Genc et al.  showed no vaspin correlation with steatosis confirmed in a morphological study of the liver in patients with NAFLD. However, chemerin was not evaluated in this group. In our study, ectopic fat accumulation in the liver was assessed by using proton magnetic resonance spectroscopy (1HMRS), which is considered to be a reliable, non-invasive diagnostic method ,. A liver biopsy, which is considered the “gold standard“, was not performed in our study. This procedure is invasive, may be associated with risk of complications, and the obtained morphological results would not change or influence the therapeutic procedure . Therefore, the currently accepted criteria for liver biopsy in children, established by Roberts , indicate that a liver biopsy in children with suspected NAFLD should be performed only in very specific cases (suspected advanced disease process, the exclusion of co-existing diseases, in patients up to 10 years of age and with high serum ALT activity, and before initiating pharmacological intervention). The examined children in our study did not meet the criteria necessary to perform a liver biopsy.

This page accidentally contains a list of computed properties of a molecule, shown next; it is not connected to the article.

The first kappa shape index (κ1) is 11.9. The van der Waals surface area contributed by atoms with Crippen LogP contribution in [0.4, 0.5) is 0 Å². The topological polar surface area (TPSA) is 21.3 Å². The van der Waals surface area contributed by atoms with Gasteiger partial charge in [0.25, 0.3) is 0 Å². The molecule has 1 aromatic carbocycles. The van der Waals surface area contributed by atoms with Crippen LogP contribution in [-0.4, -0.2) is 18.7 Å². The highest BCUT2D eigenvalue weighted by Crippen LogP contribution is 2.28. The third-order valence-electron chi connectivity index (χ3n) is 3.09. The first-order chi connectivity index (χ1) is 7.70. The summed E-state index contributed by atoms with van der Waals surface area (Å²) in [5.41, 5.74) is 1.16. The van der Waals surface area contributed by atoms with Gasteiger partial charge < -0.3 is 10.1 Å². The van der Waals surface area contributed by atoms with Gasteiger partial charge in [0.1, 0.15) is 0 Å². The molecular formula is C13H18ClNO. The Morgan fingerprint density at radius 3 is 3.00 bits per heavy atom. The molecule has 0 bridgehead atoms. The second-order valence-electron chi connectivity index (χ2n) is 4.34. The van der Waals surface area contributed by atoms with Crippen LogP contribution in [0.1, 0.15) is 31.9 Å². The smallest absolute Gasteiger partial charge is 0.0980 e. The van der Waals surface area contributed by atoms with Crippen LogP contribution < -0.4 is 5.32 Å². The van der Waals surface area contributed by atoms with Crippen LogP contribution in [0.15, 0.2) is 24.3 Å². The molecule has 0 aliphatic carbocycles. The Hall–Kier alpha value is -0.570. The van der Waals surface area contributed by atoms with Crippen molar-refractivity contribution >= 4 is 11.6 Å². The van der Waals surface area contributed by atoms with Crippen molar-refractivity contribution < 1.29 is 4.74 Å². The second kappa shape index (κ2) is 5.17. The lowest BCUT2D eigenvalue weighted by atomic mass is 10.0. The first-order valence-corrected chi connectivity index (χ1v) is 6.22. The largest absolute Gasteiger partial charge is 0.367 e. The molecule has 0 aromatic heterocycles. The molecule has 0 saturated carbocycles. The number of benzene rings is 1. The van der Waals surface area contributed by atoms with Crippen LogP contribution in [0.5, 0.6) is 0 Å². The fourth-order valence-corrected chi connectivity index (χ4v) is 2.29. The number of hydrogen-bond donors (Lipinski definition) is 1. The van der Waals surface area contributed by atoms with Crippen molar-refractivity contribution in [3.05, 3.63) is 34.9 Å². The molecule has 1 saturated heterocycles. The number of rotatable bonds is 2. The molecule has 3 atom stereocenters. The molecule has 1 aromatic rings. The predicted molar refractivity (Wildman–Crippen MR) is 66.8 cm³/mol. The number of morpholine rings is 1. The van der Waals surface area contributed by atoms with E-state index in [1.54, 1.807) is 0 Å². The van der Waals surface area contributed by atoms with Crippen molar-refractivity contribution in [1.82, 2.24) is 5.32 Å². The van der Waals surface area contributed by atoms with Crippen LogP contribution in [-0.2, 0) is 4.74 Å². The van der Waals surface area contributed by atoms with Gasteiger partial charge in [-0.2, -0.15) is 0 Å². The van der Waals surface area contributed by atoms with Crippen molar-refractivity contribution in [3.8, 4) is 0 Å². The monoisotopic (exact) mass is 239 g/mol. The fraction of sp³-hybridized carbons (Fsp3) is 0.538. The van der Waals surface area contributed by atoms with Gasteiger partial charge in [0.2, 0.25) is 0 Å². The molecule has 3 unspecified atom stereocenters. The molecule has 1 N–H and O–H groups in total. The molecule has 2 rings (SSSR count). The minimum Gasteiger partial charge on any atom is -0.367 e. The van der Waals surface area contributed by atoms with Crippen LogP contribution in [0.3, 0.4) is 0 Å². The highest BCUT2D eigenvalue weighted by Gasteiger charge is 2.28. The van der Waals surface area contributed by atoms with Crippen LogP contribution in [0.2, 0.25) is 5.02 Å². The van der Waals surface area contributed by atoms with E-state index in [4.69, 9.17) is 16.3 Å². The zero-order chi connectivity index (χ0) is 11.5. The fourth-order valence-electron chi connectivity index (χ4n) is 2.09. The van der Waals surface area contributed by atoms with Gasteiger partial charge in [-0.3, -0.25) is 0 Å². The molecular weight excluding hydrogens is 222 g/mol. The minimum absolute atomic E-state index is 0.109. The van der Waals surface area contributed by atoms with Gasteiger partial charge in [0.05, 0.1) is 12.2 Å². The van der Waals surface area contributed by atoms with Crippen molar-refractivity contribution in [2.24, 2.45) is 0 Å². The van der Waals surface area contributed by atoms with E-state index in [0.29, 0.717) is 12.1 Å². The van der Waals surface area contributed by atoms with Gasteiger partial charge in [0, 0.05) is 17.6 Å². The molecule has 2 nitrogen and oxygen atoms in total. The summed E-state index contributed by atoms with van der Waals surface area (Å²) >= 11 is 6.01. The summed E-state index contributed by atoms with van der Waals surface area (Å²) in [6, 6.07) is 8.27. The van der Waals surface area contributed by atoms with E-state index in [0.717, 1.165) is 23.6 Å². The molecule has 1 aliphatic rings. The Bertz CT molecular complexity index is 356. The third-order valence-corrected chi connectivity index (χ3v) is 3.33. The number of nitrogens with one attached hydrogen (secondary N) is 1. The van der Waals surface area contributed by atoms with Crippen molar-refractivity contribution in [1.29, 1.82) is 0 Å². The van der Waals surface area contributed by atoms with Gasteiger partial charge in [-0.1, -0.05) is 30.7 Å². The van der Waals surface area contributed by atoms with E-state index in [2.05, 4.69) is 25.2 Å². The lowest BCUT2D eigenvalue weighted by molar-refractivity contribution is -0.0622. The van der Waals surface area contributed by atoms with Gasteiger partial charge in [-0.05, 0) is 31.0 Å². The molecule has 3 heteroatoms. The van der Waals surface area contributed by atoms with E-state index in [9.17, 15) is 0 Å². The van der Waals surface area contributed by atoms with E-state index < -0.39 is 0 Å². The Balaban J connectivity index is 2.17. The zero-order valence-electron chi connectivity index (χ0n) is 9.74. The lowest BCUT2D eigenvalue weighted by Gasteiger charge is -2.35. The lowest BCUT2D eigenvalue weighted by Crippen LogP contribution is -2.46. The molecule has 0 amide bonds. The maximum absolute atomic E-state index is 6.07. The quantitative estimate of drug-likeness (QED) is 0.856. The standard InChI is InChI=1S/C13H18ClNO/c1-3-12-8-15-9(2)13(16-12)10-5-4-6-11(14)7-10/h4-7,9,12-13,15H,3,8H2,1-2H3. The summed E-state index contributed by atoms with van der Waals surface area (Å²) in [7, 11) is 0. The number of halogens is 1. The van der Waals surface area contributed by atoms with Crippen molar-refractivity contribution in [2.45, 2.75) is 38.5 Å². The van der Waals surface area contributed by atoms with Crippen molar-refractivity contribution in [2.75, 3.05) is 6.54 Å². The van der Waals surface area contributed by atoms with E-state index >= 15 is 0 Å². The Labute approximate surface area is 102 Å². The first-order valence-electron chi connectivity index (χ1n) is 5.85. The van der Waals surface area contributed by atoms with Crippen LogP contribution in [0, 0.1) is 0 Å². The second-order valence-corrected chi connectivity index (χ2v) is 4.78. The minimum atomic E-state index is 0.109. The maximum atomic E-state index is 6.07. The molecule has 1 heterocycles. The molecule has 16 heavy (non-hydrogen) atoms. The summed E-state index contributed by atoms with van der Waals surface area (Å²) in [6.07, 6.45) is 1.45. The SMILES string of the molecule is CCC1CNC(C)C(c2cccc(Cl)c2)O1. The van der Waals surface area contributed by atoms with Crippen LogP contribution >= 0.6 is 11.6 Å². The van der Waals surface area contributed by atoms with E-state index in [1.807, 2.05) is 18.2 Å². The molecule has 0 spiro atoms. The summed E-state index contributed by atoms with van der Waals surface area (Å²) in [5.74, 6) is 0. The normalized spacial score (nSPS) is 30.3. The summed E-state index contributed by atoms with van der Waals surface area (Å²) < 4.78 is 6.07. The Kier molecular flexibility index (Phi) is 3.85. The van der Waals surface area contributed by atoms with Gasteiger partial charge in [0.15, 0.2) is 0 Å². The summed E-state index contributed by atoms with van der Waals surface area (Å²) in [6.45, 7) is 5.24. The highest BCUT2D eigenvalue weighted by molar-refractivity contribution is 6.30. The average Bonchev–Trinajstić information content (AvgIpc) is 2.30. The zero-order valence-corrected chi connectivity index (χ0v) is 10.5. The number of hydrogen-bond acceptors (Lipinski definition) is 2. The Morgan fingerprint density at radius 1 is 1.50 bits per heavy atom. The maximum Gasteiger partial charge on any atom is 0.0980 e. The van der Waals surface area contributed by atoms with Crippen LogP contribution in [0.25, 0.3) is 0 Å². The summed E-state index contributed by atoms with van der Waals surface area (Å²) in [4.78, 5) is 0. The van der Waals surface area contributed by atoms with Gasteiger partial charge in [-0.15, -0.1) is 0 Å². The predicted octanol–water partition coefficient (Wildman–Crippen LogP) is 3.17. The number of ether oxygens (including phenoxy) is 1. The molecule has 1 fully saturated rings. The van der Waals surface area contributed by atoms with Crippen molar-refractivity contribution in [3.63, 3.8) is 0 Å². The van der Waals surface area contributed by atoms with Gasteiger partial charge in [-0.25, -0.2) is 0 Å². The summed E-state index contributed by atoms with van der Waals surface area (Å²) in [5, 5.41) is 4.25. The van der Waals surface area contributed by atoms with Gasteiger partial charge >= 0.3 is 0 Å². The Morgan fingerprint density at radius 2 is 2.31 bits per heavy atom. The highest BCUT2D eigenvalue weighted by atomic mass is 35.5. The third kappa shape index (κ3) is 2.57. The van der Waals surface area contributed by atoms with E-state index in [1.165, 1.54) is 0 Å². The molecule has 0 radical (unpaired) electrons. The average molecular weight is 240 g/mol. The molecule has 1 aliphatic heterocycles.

To date, there is no data stating the predictive value of examined adipokines for the diagnosis of fatty liver in obese children. In the above analysis, we observed higher concentrations of chemerin in children with hepatic steatosis confirmed in 1HMRS compared to the group of obese children without liver pathology. This observation was confirmed in the ROC analysis: the ability of serum chemerin to differentiate children with fatty liver in 1HMRS from those without steatosis was significant. Omentin and vaspin did not allow a useful prediction to be made.
Furthermore, in our study we have shown that among the analyzed adipokines only chemerin differentiated children with advanced hepatic steatosis from the non-hepatopathic obese. Therefore, it seems that chemerin can be considered a suitable biomarker of intrahepatic lipid content in obese children.